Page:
Ontario Provincial Election 2022

Ontario Provincial Election 2022

Ontarians head to the polls on June 2, 2022 to elect the provincial government.  This is your opportunity to make your voice heard and vote for the party that best aligns with your interests as a residential landlord and otherwise.

The following key housing issue promises have been made according to the election platforms of the four parties:

PC party led by Doug Ford has not made significant promises on housing issues in Ontario.

  • The party has only expressed that they would like to move some provincial agencies out of Toronto to bring jobs to other regions in an effort to decrease the real estate prices and rent amounts.

NDP party leader Andrea Horwath has stated the following:

  • Bringing an end to exclusionary zoning.
  • Bringing back rent control.
  • Creating a portable housing benefit.
  • Building 100,000 units of social housing over the next decade.
  • Updating 260,000 social housing units to extend their lifespan.
  • Introducing an energy efficient building retrofit program to help families with the costs of retrofitting their homes and lowering electricity bills.

The Liberal party headed by Steven Del Duca has expressed the following:

  • Updating the building code to require new buildings and renovations to comply with energy efficiency and climate resiliency standards by 2025.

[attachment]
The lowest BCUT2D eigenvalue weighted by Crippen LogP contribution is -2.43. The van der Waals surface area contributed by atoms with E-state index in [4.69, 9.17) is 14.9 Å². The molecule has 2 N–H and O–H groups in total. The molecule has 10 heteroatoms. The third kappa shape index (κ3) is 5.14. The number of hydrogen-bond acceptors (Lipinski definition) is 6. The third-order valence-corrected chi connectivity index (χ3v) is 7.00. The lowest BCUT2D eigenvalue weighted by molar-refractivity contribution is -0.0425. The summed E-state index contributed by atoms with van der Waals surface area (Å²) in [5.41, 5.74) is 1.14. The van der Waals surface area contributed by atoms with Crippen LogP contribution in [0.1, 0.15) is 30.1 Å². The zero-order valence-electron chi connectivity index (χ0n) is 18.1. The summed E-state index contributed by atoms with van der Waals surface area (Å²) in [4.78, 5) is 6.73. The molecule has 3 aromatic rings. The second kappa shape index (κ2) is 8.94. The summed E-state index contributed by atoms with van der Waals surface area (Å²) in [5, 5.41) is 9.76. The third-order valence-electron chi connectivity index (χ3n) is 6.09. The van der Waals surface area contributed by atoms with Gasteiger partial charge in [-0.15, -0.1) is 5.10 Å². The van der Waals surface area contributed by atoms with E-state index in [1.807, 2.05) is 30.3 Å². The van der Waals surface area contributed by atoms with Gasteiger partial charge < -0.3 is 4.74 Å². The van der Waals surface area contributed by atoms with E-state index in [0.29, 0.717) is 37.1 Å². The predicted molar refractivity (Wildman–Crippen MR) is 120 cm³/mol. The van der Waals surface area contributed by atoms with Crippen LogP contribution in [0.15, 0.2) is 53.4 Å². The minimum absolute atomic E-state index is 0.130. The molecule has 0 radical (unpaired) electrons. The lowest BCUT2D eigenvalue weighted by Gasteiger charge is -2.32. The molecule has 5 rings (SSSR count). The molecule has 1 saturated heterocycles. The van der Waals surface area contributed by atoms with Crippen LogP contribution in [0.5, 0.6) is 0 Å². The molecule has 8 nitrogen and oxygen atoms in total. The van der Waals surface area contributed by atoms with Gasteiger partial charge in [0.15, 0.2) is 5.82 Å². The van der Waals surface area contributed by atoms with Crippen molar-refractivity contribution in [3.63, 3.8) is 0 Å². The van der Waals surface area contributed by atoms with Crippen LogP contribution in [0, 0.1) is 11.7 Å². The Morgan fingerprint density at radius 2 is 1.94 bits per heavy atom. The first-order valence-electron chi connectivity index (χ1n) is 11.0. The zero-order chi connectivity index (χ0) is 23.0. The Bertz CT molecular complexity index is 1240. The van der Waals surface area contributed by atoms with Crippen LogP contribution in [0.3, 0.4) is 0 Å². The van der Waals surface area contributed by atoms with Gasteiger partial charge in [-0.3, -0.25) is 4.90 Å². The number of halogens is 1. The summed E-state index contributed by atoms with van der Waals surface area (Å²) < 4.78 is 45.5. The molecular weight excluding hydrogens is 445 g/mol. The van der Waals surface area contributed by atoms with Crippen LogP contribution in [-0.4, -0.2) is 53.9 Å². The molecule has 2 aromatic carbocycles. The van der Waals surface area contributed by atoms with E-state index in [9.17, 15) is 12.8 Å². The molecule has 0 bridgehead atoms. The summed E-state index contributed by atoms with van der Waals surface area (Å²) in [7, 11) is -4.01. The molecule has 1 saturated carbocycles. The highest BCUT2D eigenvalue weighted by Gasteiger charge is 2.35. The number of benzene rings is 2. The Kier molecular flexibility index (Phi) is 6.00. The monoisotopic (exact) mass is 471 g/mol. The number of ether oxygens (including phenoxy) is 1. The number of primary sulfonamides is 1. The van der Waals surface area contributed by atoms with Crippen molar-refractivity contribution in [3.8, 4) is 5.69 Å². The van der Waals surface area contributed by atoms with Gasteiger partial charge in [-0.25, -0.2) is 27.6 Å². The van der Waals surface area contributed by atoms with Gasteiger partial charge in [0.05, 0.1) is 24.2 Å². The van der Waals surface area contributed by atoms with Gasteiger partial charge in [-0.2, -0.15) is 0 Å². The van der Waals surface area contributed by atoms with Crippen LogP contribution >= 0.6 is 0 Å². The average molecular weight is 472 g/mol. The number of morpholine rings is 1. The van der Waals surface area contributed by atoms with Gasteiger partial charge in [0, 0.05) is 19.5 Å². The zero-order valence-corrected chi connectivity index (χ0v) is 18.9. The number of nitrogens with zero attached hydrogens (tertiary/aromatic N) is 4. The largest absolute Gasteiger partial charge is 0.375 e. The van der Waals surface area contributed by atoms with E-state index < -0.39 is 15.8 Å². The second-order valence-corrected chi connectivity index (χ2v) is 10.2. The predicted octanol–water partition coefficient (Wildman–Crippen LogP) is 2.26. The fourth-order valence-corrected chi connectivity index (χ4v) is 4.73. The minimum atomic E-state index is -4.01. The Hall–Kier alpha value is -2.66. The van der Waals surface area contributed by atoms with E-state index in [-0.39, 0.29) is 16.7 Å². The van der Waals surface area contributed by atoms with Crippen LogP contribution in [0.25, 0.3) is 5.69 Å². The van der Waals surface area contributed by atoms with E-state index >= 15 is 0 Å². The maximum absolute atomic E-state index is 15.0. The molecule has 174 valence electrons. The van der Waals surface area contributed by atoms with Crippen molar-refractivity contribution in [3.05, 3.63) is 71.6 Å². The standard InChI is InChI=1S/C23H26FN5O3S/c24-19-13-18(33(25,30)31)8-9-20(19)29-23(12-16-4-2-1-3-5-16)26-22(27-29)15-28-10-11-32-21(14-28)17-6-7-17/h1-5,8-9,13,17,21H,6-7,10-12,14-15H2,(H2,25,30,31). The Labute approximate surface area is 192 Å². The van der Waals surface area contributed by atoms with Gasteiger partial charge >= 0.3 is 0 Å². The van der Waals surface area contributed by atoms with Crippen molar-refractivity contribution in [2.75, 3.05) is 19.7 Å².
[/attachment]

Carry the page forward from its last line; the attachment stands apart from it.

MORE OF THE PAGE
• Building 1.5 million homes over 10 years.
  • Working with municipalities to expand zoning options
  • Bringing back rent control.
  • Establishing the Ontario Home Building Corporation to finance and build affordable homes
  • Building 78,000 new social and community homes, 38,000 homes in supportive housing and 22,000 new homes for Indigenous people.

The Green party led by Mike Schreiner has said the following:

  • Building 160,000 affordable community rental homes in partnership with co-op and non-profit housing providers.
  • Implementing a multiple homes speculation tax on purchases of new homes for buyers who already own two or more homes or condos, starting at 20 per cent for the third home purchased and increasing with each additional home.
  • Expanding zoning options to increase housing supply.
  • Implementing vacancy and rent controls on all units.
  • Changing the Ontario Building Code to ensure new housing in multi-unit residential buildings is accessible.

Remember that this is your opportunity to lobby candidates, their campaign and party for legislative reform to landlord and tenant legislation to level the playing field and improve the operating environment for small landlords in Ontario.

When candidates arrive on your doorstep, ask them their position on housing issues and do not hesitate to share experiences as a small landlord! Tell them that you contribute housing to the rental stock and share your experiences. Tell them about your rent losses, the challenges you face collecting unpaid utility bills, the costs you are absorbing for increased electricity, water, and fuel because they are included in the rent and you are unable to pass on to the tenant because the Above Guideline Rules changed. Tell them as well about how the COVID-19 pandemic has affected you as a small landlord and lastly, if you have filed with the Landlord and Tenant Board, tell them about the complicated, costly and extremely lengthy process.





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